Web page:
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Technology for safer cities: Latin Trade Citizen Security roundtable in Brazil

Latin Trade Staff | 
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Advanced technologies deployed in tackling crime serve as the stepstone to transform cities into smart cities. Computer vision, cybersecurity, sensors, crowdsourcing and 5G can be used to cut car theft by 95%, and to get the largest reduction in homicides in the country in just a few months, as was the case in the Brazilian state of Ceará.

The same tools can be fully used to integrate government and private agencies to spot, for instance, places of high concentrations of youths to control gang violence, and also to plan new schools and to generate innovative inclusion opportunities for them.

Video and sound sensors tied to government databases and linked to sophisticated data analytics algorithms render profound results in crime reduction, and in many other vital urban management tasks. This is one of the conclusions drawn by experts attending the latest Latin Trade Citizen Security private roundtable.

This roundtable gathered 10 Brazilian secretaries of security, experts from Dell Technologies, Intel, Intelligent Security Systems (ISS) and the World Bank. The conversation was moderated by the former representative of Rolls-Royce for South America, Francisco Itzaina.

A dual role

Licenses for street vendors in Florianópolis were frequently forged. Face recognition algorithms completely eliminated the need to have a paper license. In the healthcare realm, this technology can spot large concentrations of un-masked people and predict future surges in Covid contagion.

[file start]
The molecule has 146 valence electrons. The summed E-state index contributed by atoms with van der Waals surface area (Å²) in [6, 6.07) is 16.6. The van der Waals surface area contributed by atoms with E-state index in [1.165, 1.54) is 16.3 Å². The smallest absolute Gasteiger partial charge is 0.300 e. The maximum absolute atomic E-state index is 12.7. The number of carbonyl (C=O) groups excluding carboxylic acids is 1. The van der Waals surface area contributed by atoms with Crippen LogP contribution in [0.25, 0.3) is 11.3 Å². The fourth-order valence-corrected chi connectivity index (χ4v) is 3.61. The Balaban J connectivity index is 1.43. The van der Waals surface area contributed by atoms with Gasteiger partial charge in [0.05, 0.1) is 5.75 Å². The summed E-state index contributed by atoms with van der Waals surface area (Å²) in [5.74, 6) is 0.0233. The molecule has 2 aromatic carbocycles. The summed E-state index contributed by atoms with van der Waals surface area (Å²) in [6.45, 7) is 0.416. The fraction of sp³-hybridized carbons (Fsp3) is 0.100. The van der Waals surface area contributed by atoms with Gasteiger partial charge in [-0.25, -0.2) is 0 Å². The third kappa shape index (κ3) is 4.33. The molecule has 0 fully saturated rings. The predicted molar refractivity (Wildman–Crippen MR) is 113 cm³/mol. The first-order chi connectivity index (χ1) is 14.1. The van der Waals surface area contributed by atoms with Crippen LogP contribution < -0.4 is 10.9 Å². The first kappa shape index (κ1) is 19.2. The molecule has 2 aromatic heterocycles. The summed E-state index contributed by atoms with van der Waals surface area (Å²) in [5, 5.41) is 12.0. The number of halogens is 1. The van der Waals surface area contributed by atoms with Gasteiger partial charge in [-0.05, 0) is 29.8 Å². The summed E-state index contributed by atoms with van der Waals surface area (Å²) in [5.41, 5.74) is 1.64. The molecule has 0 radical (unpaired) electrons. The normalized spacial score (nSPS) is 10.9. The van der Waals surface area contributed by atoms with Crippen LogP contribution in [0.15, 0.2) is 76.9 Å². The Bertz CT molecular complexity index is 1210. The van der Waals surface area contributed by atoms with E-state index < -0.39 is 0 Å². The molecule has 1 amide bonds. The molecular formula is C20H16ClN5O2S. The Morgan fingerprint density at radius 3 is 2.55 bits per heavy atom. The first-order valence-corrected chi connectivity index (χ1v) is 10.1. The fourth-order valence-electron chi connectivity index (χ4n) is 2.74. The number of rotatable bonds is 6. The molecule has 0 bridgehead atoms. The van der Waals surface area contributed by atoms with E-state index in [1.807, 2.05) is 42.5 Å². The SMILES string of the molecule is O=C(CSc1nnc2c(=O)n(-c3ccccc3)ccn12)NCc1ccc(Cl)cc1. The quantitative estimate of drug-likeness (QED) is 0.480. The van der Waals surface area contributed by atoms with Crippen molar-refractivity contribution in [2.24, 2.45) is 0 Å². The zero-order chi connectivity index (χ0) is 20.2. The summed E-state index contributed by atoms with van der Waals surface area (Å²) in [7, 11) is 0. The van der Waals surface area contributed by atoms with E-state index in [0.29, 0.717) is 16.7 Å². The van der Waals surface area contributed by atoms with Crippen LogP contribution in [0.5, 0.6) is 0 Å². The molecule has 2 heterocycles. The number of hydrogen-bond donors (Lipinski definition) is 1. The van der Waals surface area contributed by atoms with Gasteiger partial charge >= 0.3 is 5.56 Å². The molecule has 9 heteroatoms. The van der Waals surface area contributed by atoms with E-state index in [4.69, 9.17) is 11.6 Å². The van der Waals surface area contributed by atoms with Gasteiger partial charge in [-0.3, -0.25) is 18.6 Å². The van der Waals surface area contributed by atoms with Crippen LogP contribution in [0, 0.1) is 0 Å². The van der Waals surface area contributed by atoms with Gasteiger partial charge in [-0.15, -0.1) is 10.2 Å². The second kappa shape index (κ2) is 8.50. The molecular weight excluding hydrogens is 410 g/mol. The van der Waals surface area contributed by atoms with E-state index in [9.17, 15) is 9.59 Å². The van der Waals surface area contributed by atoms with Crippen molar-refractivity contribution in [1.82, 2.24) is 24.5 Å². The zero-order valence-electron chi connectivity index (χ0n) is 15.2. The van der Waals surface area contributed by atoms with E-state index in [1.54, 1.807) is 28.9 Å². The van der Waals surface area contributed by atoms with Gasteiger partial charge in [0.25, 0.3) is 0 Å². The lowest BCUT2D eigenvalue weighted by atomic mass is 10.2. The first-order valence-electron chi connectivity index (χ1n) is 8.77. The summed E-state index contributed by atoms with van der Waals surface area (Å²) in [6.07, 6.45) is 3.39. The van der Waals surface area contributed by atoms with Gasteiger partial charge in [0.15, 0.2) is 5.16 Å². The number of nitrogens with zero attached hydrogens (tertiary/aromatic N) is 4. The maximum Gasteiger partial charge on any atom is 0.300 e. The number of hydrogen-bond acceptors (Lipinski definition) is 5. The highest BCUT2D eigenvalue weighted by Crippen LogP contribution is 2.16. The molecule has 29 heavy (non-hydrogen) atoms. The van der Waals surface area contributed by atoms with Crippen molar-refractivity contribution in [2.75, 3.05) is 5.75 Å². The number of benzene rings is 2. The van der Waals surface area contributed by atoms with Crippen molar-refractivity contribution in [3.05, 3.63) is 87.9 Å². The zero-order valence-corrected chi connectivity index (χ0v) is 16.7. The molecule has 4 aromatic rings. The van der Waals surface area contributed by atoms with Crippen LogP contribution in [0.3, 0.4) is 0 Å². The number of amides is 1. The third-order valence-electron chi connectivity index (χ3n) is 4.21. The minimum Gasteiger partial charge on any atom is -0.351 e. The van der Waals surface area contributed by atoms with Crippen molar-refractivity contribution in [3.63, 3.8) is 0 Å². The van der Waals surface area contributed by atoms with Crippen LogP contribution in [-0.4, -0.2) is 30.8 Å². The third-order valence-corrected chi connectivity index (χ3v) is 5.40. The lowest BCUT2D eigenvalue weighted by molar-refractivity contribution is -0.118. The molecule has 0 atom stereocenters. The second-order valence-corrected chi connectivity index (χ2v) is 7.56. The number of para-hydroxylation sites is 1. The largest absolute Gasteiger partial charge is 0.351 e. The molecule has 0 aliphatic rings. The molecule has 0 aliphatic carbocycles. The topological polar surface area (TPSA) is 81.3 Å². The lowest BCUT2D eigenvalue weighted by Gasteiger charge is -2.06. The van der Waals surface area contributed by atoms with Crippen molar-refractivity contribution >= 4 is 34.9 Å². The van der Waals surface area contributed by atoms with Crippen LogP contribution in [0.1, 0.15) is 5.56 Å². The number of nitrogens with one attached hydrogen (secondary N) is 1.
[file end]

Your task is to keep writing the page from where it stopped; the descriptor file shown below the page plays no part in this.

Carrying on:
“Cameras are just sensors,” ISS’s CEO, Aluisio Figuereido pointed out. Sensors are part of a fuller scheme, where data is analyzed automatically connecting images to all other information available at any city mayor’s office. From vehicle registration to garbage disposal routes, to public works projects and prison records. Fast integration of data into clear patterns provides valuable information to government agents on the ground, whether they’re police, firefighters, ambulances or social workers.

Experts considered many real-life obstacles to building technology-driven smart and safe cities. Aspects like financing and ways to avoid hardware obsolescence were examined alongside strategies for homicide reduction.

Data storage and processing capabilities were also central elements in the discussion. The volume of information generated by these systems is massive. In Ceará, for instance, cameras read, process, and store 250 million license plates per month. Secretaries of Security offered examples of efficient, geographically layered data analysis and reaction structures to deal with this problem.

There was a second area of consensus. Technology to back a cohesive police approach is not the answer to safer cities in the long run. In the short run, it undoubtedly does save lives, but long term, a technologically coordinated task among government agencies and private players is needed to create a better environment for citizens to peacefully coexist.

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